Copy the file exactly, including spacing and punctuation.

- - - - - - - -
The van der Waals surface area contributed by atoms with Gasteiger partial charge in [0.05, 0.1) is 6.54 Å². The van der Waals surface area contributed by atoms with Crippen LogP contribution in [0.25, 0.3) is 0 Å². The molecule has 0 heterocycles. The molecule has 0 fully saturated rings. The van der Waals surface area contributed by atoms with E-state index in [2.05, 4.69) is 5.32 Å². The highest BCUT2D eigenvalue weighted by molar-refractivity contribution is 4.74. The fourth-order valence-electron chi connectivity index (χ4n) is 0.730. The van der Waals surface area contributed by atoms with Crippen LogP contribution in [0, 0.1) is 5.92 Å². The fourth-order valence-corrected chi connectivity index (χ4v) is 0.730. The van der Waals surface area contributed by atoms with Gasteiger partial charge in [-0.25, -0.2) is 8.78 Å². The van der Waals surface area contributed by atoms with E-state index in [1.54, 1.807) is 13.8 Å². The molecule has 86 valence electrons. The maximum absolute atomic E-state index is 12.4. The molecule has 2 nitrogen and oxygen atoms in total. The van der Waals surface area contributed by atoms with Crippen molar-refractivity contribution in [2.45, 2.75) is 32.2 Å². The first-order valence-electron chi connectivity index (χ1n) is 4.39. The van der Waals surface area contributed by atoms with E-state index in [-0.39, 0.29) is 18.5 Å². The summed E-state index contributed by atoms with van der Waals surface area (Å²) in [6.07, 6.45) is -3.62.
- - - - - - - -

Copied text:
The van der Waals surface area contributed by atoms with Gasteiger partial charge in [0.05, 0.1) is 6.54 Å². The van der Waals surface area contributed by atoms with Crippen LogP contribution in [0.25, 0.3) is 0 Å². The molecule has 0 heterocycles. The molecule has 0 fully saturated rings. The van der Waals surface area contributed by atoms with E-state index in [2.05, 4.69) is 5.32 Å². The highest BCUT2D eigenvalue weighted by molar-refractivity contribution is 4.74. The fourth-order valence-electron chi connectivity index (χ4n) is 0.730. The van der Waals surface area contributed by atoms with Crippen LogP contribution in [0, 0.1) is 5.92 Å². The fourth-order valence-corrected chi connectivity index (χ4v) is 0.730. The van der Waals surface area contributed by atoms with Gasteiger partial charge in [-0.25, -0.2) is 8.78 Å². The van der Waals surface area contributed by atoms with E-state index in [1.54, 1.807) is 13.8 Å². The molecule has 86 valence electrons. The maximum absolute atomic E-state index is 12.4. The molecule has 2 nitrogen and oxygen atoms in total. The van der Waals surface area contributed by atoms with Crippen molar-refractivity contribution in [2.45, 2.75) is 32.2 Å². The first-order valence-electron chi connectivity index (χ1n) is 4.39. The van der Waals surface area contributed by atoms with E-state index in [-0.39, 0.29) is 18.5 Å². The summed E-state index contributed by atoms with van der Waals surface area (Å²) in [6.07, 6.45) is -3.62.